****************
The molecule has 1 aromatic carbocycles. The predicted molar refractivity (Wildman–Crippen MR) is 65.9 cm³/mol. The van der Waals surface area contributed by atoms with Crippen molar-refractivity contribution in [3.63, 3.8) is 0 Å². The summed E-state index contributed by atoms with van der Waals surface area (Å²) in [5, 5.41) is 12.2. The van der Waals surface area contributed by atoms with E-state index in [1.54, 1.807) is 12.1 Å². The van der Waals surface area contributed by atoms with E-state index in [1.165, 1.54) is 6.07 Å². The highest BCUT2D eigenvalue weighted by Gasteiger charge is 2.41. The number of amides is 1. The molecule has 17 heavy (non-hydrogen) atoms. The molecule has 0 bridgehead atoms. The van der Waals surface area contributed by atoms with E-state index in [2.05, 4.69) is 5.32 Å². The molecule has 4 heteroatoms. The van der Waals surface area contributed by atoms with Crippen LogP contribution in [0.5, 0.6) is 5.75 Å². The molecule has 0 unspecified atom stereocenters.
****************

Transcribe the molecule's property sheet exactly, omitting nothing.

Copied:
The molecule has 1 aromatic carbocycles. The predicted molar refractivity (Wildman–Crippen MR) is 65.9 cm³/mol. The van der Waals surface area contributed by atoms with Crippen molar-refractivity contribution in [3.63, 3.8) is 0 Å². The summed E-state index contributed by atoms with van der Waals surface area (Å²) in [5, 5.41) is 12.2. The van der Waals surface area contributed by atoms with E-state index in [1.54, 1.807) is 12.1 Å². The van der Waals surface area contributed by atoms with E-state index in [1.165, 1.54) is 6.07 Å². The highest BCUT2D eigenvalue weighted by Gasteiger charge is 2.41. The number of amides is 1. The molecule has 17 heavy (non-hydrogen) atoms. The molecule has 0 bridgehead atoms. The van der Waals surface area contributed by atoms with E-state index in [2.05, 4.69) is 5.32 Å². The molecule has 4 heteroatoms. The van der Waals surface area contributed by atoms with Crippen LogP contribution in [0.5, 0.6) is 5.75 Å². The molecule has 0 unspecified atom stereocenters.